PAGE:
Series: Prince of Tennis
Characters: Hiyoshi Wakashi and Atobe Keigo
Time: 69 minutes, including editing
Length: 489 words
Hiyoshi Wakashi’s first rival was Hiyoshi Yoshimitsu, his older brother, and the first in a line of handsome, charming people who seemed to be good at everything they tried, seemed to make everything they touched beautiful. Hiyoshi remembered thinking when he was no more than eight that his parents would have done better to name his brother Kin, instead, because if anything in their house was golden, it was the eldest of the Hiyoshi children. Measuring up to that kind of talent was infuriatingly impossible.
He still hadn’t defeated Yoshimitsu in kobujutsu yet, and he hadn’t tried in the longest time, but Hiyoshi was confident that someday he would; this was one arena where his brother’s formidable natural talent would not defeat his own determination. And when that day came...Hiyoshi always smiled at that thought, a curve of his lips that was very nearly a grin.
But Yoshimitsu wasn’t quite so bright and blinding and there in his mind anymore; since he’d entered junior high, kobujutsu had faded from being most important, and another rivalry took precedence. When Hiyoshi entered junior high, he joined the Hyoutei Gakuen Chuu tennis club and finally met someone whose star shone more brightly than his older brother, and he finally had a new rival.
Atobe Keigo was only a single year older than Hiyoshi himself, but Hiyoshi could feel emanating from him the same supreme self-confidence and charm that Yoshimitsu had; Atobe was brilliant at everything he did, and he knew it. He was the perfect focus, in Hiyoshi’s mind; the one single unbeatable member of the Hyoutei club, who Hiyoshi would one day beat. The perfect rival.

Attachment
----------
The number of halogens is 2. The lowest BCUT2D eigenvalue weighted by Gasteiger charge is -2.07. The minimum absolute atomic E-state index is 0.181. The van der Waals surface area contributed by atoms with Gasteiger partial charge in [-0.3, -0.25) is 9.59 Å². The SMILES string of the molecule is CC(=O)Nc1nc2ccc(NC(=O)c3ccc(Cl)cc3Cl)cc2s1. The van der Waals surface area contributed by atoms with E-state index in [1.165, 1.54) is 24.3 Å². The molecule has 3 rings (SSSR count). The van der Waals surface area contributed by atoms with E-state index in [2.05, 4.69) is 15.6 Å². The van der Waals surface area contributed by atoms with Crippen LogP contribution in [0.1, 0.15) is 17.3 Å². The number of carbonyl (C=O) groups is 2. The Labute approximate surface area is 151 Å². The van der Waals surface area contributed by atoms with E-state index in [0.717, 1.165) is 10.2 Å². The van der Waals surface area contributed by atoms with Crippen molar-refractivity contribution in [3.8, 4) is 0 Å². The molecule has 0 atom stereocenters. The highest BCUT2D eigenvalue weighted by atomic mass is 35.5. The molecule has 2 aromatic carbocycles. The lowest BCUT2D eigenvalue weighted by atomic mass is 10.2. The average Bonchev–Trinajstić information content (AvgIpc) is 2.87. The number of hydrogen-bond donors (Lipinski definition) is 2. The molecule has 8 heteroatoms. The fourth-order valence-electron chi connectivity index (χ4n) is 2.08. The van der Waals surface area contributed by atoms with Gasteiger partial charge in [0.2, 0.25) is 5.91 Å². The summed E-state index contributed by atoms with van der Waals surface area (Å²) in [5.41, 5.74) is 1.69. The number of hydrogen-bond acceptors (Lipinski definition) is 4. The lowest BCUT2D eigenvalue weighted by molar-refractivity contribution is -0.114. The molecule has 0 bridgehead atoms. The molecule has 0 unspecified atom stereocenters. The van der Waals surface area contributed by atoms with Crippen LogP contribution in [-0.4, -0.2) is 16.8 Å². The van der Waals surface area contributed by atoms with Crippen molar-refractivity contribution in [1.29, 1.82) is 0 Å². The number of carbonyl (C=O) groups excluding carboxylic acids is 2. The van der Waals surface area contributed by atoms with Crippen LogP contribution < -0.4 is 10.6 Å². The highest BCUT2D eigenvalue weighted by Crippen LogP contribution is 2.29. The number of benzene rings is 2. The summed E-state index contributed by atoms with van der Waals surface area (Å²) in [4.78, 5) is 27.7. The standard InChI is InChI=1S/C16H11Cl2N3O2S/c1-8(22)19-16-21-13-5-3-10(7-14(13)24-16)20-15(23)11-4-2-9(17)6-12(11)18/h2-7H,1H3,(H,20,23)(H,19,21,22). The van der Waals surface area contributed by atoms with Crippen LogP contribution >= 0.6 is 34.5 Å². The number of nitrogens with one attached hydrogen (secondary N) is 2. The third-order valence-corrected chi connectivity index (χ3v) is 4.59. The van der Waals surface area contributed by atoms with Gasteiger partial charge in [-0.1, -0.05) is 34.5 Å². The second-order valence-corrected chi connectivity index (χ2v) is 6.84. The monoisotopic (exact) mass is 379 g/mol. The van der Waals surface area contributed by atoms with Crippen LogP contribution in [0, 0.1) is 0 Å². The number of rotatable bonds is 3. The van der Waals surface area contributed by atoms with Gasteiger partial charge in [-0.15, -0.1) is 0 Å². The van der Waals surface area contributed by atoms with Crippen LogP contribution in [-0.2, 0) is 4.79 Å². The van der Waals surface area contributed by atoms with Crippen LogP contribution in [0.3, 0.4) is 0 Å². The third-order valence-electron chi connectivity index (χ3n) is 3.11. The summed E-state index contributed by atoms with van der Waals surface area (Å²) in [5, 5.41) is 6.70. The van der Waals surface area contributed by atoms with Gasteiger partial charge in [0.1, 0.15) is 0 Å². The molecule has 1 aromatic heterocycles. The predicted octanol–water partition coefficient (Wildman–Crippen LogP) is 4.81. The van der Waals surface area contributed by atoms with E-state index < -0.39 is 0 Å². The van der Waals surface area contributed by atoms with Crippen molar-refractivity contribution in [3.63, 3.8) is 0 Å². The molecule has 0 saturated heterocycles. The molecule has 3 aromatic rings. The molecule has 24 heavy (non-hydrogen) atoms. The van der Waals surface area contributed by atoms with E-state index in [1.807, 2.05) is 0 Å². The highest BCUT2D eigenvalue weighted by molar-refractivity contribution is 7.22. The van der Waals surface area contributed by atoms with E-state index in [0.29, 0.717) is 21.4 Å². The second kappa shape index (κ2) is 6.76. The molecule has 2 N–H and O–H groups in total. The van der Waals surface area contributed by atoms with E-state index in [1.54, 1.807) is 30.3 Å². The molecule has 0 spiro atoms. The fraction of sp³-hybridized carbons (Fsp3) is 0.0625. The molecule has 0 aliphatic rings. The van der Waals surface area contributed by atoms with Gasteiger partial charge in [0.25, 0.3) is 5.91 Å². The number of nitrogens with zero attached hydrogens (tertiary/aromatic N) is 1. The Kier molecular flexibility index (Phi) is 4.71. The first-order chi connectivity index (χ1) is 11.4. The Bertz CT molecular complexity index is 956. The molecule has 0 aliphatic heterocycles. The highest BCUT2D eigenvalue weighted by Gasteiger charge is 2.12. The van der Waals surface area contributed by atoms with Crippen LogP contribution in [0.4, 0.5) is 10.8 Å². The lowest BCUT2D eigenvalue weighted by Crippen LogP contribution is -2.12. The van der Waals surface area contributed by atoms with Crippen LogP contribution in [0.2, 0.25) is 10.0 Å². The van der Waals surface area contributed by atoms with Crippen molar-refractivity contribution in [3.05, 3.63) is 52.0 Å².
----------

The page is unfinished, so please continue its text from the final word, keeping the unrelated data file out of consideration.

The shame of it was that Atobe didn’t feel the same way; Atobe had his own rivalries to consider, with Tezuka Kunimitsu and Sanada Genichirou, and with those on his mind, Hiyoshi was certain he didn’t have time to consider the boy trailing doggedly behind him on his own team. But sometimes that was the best way – Hiyoshi had the advantage; he could catch his captain unaware.
A one-sided rivalry was still a rivalry, after all.
“Atobe-buchou!” he called out, and his voice had the sharp, loud tone he used when he helped his father teach some of the younger students at the dojo.
Atobe turned his head flipping his hair back as he smoothed back silky light brown hair. “What is it, Hiyoshi?”
“Play a match against me.”
Atobe’s icy blue eyes flickered and his lips curved in a smirk. “Very well, Hiyoshi,” he drawled. “Meet me on court A in ten minutes.”
Hiyoshi’s lips curved in a thin, sharp grin and he twirled his racket in his right hand, just a single revolution before he stilled it again. This was just like with Yoshimitsu and the kobujutsu, he thought as his dark eyes followed Atobe’s departing figure; it was just like every other rivalry he had ever undertaken.
The first step was acknowledgment.